Psychodynamic psychotherapy, also known as psychoanalytic psychotherapy, is a modern form of talk therapy that has its roots in psychoanalysis, the technique first developed by Sigmund Freud and other pioneering doctors. Mental health professionals use psychodynamic psychotherapy in adult populations to address the effects of a number of disorders, including major depression, anorexia, borderline personality disorder and several types of anxiety disorders. According to the results of a new study review published in August 2013 in the Journal of the American Academy of Child & Adolescent Psychiatry, teenagers and younger children also appear to be well-served by the psychodynamic approach.

Psychodynamic Psychotherapy Basics

Psychodynamic psychotherapy has been part of the repertoire of many U.S. psychiatrists since the 1950s. Unlike classic psychoanalysis, the therapy typically takes place over a relatively short period of time (commonly less than half a year) and only involves one or two weekly sessions. Basic tenets of psychodynamic psychotherapy include a belief that unconscious activity plays a vital role in a person’s mental life, a belief that a person’s behaviors have underlying symbolic importance, a belief that people have ongoing conflicts within their mental processes, a belief that a person’s mental health symptoms have specific meanings within the context of his or her unconscious conflicts, and a belief that people commonly unconsciously act out their internal conflicts with others in everyday life.

Psychodynamic psychotherapy addresses these issues in several ways. First, a patient undergoing the therapy is asked to explore his or her emotional life as fully as possible and identify potential areas of conflict. Next the therapist and patient look at the ways in which the patient habitually avoids dealing with emotional conflicts or unpleasant emotional states. From these initial steps, the therapist and patient pinpoint any ongoing emotional or behavioral patterns that limit or degrade the patient’s sense of mental well-being. This process takes into account experiences that took place in the patient’s past, emphasizes the importance of the patient’s relationships with others and gives the patient the freedom to explore his or her fantasy life in an open-ended manner. Psychodynamic psychotherapy also seeks to account for patients’ tendencies to unconsciously recreate their internal conflicts while working with their therapists.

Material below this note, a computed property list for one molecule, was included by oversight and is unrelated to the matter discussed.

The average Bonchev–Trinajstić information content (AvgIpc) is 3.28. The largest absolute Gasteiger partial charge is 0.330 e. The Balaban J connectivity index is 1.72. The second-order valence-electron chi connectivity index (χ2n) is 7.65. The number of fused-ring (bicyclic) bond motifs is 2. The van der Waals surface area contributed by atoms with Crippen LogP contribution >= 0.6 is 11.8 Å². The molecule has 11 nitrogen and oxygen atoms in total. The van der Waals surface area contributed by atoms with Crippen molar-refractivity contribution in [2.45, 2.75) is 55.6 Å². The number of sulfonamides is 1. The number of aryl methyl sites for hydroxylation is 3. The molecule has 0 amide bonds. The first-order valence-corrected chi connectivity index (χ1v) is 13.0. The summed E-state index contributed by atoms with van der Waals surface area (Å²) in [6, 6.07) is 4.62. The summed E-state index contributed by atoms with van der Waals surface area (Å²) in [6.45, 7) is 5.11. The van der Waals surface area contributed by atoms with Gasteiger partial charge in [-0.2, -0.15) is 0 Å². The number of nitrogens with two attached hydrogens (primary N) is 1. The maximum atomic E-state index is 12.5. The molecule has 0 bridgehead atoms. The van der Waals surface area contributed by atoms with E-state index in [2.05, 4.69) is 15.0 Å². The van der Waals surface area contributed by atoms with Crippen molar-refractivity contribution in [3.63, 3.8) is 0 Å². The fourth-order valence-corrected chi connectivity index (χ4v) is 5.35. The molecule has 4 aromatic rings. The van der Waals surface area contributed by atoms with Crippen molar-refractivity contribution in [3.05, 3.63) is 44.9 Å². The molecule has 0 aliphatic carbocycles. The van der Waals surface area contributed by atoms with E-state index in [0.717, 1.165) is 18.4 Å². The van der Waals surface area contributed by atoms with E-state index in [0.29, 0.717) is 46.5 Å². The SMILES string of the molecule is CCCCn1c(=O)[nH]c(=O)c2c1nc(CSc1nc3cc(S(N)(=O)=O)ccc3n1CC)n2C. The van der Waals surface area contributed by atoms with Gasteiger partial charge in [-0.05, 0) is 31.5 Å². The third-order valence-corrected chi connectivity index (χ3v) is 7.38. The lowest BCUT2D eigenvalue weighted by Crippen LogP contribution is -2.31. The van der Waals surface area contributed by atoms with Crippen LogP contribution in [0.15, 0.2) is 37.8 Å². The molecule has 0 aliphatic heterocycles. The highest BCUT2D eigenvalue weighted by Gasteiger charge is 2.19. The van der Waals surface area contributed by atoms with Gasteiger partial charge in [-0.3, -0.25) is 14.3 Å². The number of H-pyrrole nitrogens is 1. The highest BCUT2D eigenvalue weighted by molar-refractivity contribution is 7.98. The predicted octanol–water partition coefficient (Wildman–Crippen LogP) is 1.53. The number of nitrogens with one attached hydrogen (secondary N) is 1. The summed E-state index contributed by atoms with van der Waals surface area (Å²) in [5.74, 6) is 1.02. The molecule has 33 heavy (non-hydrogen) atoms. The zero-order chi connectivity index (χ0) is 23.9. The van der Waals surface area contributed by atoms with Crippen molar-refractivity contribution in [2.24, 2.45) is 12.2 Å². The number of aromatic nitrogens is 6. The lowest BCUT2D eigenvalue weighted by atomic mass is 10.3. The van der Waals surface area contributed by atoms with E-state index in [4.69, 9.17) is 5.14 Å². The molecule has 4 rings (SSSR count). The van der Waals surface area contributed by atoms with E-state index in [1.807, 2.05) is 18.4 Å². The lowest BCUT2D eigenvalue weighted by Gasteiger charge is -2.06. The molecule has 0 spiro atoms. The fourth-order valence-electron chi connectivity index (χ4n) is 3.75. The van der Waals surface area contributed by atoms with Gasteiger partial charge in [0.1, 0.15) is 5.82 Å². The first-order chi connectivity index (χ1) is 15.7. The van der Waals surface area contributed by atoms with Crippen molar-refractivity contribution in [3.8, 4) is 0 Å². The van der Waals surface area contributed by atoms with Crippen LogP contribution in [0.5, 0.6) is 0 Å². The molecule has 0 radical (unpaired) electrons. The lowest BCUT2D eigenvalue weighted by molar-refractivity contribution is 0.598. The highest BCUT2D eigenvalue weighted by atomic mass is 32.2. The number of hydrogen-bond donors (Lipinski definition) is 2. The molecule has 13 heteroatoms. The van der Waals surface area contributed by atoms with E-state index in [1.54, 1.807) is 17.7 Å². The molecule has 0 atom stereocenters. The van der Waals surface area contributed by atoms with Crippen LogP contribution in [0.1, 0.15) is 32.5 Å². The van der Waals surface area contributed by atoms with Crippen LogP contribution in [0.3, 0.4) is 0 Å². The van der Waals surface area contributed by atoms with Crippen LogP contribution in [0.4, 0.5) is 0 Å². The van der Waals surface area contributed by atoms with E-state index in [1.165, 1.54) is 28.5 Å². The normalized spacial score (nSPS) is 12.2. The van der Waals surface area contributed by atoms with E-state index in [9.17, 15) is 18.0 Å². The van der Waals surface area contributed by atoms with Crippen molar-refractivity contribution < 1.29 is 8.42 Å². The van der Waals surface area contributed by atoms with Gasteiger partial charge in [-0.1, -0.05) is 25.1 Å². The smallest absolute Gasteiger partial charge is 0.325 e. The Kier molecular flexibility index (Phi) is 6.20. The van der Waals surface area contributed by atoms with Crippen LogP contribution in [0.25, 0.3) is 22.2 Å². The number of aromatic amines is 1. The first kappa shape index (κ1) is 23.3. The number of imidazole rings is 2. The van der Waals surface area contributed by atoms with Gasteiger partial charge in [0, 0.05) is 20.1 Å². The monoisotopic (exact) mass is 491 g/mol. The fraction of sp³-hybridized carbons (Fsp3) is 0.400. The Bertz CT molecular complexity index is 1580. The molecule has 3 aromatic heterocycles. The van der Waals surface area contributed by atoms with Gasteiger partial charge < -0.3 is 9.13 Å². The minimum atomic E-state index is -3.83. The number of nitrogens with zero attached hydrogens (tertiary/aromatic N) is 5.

New Findings

In the study review published in the Journal of the American Academy of Child & Adolescent Psychiatry, a multinational research team used an assessment of 11 previous studies to examine the usefulness of a common form of psychodynamic psychotherapy—called short-term psychodynamic psychotherapy—in dealing with mental health problems in teenagers and younger children. The team undertook this assessment because no researchers had previously attempted to create a large-scale overview of the effectiveness of psychodynamic treatment for people in these age groups. All told, the 11 studies included 655 teens and children diagnosed with anorexia, depression, anxiety disorders or any one of a number of other significant conditions.

After completing their analysis, the study review’s authors concluded that short-term psychodynamic psychotherapy generally works well for the targeted age groups and provides a level of treatment benefit that roughly equals the benefits of other popular psychotherapeutic approaches such as interpersonal therapy or cognitive behavioral therapy. They also concluded that, after undergoing psychodynamic treatment, teens and children appear to experience increasing improvement in their mental health symptoms over time. However, as a caution, the authors of the review note that the outcomes of the therapy vary substantially between specific illnesses. This means that doctors can’t expect blanket improvements in all of their patients and must carefully choose when to employ psychodynamic psychotherapy.


In a report published in 2008 in the journal Psychiatry, researchers from Cincinnati Children’s Hospital Medical Center outlined some of the factors that make a teenager or younger child a good candidate for psychodynamic treatment. Examples of these factors include the presence of age-appropriate communication and social interaction skills, an awareness of the need for treatment, a generally stable mood (relative to the effects of the illness in question), an ability to think in abstract terms and a clear interest in academic or leisure activities. Parents’ attitudes can also have a major impact on the success or failure of psychodynamic psychotherapy. Parental attributes that contribute to successful use of the therapy include generally strong support for the treatment process, the ability to work collaboratively with the therapist administering treatment, and the maintenance of a strong relationship with a teen or younger child outside of the therapeutic process.

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